The Nanoscale World

FastScan AFM is Productivity

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Stephen Minne Posted: Sat, Jun 11 2011 10:28 PM

I was reading an AFM site and saw a contrived claim trying to make a comparison that was >50% off the benchmark and thought it would be a good topic to open up for discussion. The comment was to the effect of: by scanning at a slower scan speed we are actually going faster because our poor scanner dynamics require so much rounding we have to make up for it by moving faster through the linear range - even though the image will take longer to acquire (because frame rate is determined by Lines/ScanFrequency, so the slower scan rate will always make a slower image. . .)

It got me thinking about how the community defines AFM speed. From the UIUC workshop last week, I hear Closed-Loop Transfer Function at constant force is emerging as the agreed figure of merit, and this is a tremendously positive step in providing transparency to the community. But the comment above, makes me think something is missing – namely Productivity.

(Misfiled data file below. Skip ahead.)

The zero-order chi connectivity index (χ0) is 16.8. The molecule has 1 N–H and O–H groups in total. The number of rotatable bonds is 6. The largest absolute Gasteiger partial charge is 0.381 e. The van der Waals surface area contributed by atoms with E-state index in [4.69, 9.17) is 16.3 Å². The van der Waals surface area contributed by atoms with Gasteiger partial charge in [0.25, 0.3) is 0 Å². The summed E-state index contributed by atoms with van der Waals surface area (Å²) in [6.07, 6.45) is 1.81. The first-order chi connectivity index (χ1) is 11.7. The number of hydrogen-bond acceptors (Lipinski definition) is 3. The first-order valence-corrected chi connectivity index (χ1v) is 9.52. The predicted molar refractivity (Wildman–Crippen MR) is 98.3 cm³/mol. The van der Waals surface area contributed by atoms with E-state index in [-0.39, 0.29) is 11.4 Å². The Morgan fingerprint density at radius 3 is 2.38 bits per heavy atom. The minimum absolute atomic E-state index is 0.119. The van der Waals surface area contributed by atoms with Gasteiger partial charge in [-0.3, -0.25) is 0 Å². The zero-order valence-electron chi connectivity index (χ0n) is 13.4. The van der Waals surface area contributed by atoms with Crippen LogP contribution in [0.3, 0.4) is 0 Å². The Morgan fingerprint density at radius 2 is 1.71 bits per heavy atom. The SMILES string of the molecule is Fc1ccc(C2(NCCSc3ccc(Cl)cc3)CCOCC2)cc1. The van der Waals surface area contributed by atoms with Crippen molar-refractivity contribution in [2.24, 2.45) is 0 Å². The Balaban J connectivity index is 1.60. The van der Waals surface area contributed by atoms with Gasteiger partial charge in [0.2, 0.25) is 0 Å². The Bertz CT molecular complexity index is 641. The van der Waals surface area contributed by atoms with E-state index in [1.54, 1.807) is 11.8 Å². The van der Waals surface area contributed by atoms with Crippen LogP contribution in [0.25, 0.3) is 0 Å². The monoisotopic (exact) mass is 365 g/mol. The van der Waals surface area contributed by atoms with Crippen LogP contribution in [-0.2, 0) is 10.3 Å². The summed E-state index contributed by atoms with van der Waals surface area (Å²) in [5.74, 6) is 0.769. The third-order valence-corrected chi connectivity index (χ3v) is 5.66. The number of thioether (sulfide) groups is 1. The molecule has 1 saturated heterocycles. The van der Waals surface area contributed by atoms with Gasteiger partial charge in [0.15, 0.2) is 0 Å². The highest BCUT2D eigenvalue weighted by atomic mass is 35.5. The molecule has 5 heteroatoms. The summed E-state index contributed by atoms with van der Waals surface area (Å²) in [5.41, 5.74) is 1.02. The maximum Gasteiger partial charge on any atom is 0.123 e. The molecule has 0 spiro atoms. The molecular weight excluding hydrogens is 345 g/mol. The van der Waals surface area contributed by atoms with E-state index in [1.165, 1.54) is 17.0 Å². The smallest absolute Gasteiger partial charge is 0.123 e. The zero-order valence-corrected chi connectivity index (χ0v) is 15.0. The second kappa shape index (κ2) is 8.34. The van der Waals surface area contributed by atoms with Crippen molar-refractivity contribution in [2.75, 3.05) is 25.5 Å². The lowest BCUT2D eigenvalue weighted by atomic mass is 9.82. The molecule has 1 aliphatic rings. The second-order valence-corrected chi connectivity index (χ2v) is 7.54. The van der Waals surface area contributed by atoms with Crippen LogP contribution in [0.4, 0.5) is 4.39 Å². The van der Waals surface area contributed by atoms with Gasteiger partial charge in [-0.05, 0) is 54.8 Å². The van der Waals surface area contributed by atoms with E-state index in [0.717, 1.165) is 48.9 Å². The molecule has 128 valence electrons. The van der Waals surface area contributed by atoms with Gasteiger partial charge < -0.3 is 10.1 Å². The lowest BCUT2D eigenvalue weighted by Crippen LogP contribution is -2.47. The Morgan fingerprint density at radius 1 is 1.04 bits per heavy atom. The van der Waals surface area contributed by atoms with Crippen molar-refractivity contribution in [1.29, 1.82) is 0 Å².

How fast can you get your publishable data? That is the fundamental question facing the scientists that use our systems, and a critical question for defining fast AFM. In fact, it was the basis for one of the Grand Challenges we gave to ourselves: Image 3 demanding samples in under 300s. A normal AFM image takes 10-15minutes each, so everyone on this list will know the inherent difficulty in this challenge, and what it would mean to solve it.
Our samples were C60H122, SBS, and Celgard® and we did it in just over 200s. You can see the video here, we cut out some of the engage bits, but the clock at the bottom keeps true time. I can send the long form version to anyone interested:

Enjoy and comments welcome,

Celgard® is a registered trademark of Celgard, LLC and that Celgard, LLC is not associated with Bruker Nano.

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